Since our discussion about overcoming the conditioned belief that egocentric karmic conditioning is stronger or more powerful than our ability to remain committed, I’ve been looking at similar scam people are often conned into falling for. It’s a variation on the con known as “the numbers game.”
In this variant the person is made to believe that nothing less than 100% success, 100% of the time is worthwhile. The way it works is something like this: You decide you are going to make a change, usually a change in behavior that will benefit you. Let’s say you decide to stop eating sugar. (Keep in mind this process is most commonly applied to endeavors such as meditation practice, exercise, healthy eating, getting enough sleep, not using intoxicants or drugs, as well as habits such as punctuality, swearing, or procrastinating. In short, anything that will give more life to you and less of life to egocentric karmic conditioning.)
You make your plan (if you’re like most folks, failing to see who/what is making this plan), marshal your forces, and begin with resolve and conviction. You know that eating sugar is not good for you, makes you feel bad, compromises your immune system, is associated with all sorts of health issues, and it is way past time for you to end this toxic relationship!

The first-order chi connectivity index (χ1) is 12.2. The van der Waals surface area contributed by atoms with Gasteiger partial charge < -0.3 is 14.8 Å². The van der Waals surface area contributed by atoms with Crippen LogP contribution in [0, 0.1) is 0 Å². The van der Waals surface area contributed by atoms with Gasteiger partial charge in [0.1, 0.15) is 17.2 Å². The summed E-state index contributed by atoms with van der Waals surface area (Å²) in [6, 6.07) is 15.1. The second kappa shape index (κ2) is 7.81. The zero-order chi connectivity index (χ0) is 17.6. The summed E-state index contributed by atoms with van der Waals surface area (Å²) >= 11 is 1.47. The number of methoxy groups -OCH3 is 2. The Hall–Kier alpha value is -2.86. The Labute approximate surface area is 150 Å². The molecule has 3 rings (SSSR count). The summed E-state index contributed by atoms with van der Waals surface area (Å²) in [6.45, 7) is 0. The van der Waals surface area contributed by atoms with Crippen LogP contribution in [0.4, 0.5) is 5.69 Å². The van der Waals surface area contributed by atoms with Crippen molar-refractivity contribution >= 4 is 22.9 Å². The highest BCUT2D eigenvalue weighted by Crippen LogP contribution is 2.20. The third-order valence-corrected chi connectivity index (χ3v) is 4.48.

I suspect that if we could be hooked up to the right machinery we would be able to watch the resolve begin to diminish as soon as the program starts. The current store of sugar isn’t even out of your body before egocentric karmic conditioning begins its campaign of sabotage. “This is going to be too hard.” “You’re not going to be able to do it.” “You’ve tried this before, you’ve always failed, and you’ll fail this time.” The anxiety grows and a little more life force is drained off to fuel the voices.
You make it through a day! The voices start up. “Pasta digests as sugar.” “Drinking coffee is the same as eating sugar.” Perhaps you defend yourself. “But I didn’t have any candy!” “I didn’t have any soda.” The voice snorts derisively. “So what? There’s sugar in everything. You’re never going to make it.”
The story goes from past failure to projected future failure, all narrated by the Anti-Coach: You can’t. It’ll never work. You won’t be able to.
Before long a person just gets worn down. All that excited, empowered resolve is siphoned off to feed the stories of defeat. It doesn’t matter what you actually managed to accomplish—you didn’t meet conditioning’s standards perfectly, 100% of the time, so none of your efforts count.
What is a poor human to do?
For starters we can play our own version of the numbers game. But before we can begin our game we need to really GET it that there is no finish line for conditioned humans. Life is a moment-by-moment proposition. The Alcoholics Anonymous motto of “one day at a time” is truly courageous and optimistic. To keep a commitment not to give in to the temptation of an established habit/addiction is huge! We hear that one year for a human is the equivalent of seven for a dog. In that same way, one day of not succumbing to the demoralizing, designed-to-defeat harangues of karmic conditioning is equal to one month of non-harangue time—at least one month! Maybe one year. Maybe one lifetime.